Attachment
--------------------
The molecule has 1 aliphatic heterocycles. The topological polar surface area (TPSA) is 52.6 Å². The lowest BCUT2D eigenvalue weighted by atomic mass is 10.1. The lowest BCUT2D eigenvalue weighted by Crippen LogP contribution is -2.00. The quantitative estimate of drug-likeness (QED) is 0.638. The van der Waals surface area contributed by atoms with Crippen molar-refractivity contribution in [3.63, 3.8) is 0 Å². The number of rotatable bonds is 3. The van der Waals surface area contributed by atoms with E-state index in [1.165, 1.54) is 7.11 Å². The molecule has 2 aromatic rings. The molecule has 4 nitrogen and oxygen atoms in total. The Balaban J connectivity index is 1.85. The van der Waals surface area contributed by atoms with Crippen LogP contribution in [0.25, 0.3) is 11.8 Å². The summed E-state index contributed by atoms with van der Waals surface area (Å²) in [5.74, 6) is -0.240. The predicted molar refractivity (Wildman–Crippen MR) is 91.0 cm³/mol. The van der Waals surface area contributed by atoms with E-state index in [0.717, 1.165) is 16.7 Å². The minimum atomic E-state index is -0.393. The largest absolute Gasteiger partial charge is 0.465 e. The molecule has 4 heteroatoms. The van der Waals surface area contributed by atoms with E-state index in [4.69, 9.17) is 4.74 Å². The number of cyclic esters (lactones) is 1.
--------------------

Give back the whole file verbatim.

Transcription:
The molecule has 1 aliphatic heterocycles. The topological polar surface area (TPSA) is 52.6 Å². The lowest BCUT2D eigenvalue weighted by atomic mass is 10.1. The lowest BCUT2D eigenvalue weighted by Crippen LogP contribution is -2.00. The quantitative estimate of drug-likeness (QED) is 0.638. The van der Waals surface area contributed by atoms with Crippen molar-refractivity contribution in [3.63, 3.8) is 0 Å². The number of rotatable bonds is 3. The van der Waals surface area contributed by atoms with E-state index in [1.165, 1.54) is 7.11 Å². The molecule has 2 aromatic rings. The molecule has 4 nitrogen and oxygen atoms in total. The Balaban J connectivity index is 1.85. The van der Waals surface area contributed by atoms with Crippen LogP contribution in [0.25, 0.3) is 11.8 Å². The summed E-state index contributed by atoms with van der Waals surface area (Å²) in [5.74, 6) is -0.240. The predicted molar refractivity (Wildman–Crippen MR) is 91.0 cm³/mol. The van der Waals surface area contributed by atoms with E-state index in [0.717, 1.165) is 16.7 Å². The minimum atomic E-state index is -0.393. The largest absolute Gasteiger partial charge is 0.465 e. The molecule has 4 heteroatoms. The van der Waals surface area contributed by atoms with E-state index in [4.69, 9.17) is 4.74 Å². The number of cyclic esters (lactones) is 1.